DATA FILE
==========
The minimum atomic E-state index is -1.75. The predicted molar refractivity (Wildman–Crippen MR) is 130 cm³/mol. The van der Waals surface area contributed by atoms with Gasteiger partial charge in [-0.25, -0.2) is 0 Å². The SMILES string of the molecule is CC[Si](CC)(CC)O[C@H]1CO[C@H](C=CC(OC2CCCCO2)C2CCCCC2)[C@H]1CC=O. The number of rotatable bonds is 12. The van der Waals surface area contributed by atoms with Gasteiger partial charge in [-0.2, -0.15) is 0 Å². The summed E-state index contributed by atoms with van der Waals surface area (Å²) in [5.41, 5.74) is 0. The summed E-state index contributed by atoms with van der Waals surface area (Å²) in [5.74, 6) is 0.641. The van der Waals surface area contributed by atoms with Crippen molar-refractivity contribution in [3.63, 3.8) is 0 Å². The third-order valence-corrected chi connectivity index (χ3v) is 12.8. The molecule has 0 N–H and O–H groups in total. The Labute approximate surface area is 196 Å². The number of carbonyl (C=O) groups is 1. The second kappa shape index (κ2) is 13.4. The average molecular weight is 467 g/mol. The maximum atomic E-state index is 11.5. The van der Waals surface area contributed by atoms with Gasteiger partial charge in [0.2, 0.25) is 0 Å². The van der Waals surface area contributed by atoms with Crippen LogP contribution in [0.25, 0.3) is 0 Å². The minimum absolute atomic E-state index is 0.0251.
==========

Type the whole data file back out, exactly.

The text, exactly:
The minimum atomic E-state index is -1.75. The predicted molar refractivity (Wildman–Crippen MR) is 130 cm³/mol. The van der Waals surface area contributed by atoms with Gasteiger partial charge in [-0.25, -0.2) is 0 Å². The SMILES string of the molecule is CC[Si](CC)(CC)O[C@H]1CO[C@H](C=CC(OC2CCCCO2)C2CCCCC2)[C@H]1CC=O. The number of rotatable bonds is 12. The van der Waals surface area contributed by atoms with Gasteiger partial charge in [-0.2, -0.15) is 0 Å². The summed E-state index contributed by atoms with van der Waals surface area (Å²) in [5.41, 5.74) is 0. The summed E-state index contributed by atoms with van der Waals surface area (Å²) in [5.74, 6) is 0.641. The van der Waals surface area contributed by atoms with Crippen molar-refractivity contribution in [3.63, 3.8) is 0 Å². The third-order valence-corrected chi connectivity index (χ3v) is 12.8. The molecule has 0 N–H and O–H groups in total. The Labute approximate surface area is 196 Å². The number of carbonyl (C=O) groups is 1. The second kappa shape index (κ2) is 13.4. The average molecular weight is 467 g/mol. The maximum atomic E-state index is 11.5. The van der Waals surface area contributed by atoms with Gasteiger partial charge in [0.2, 0.25) is 0 Å². The van der Waals surface area contributed by atoms with Crippen LogP contribution in [0.25, 0.3) is 0 Å². The minimum absolute atomic E-state index is 0.0251.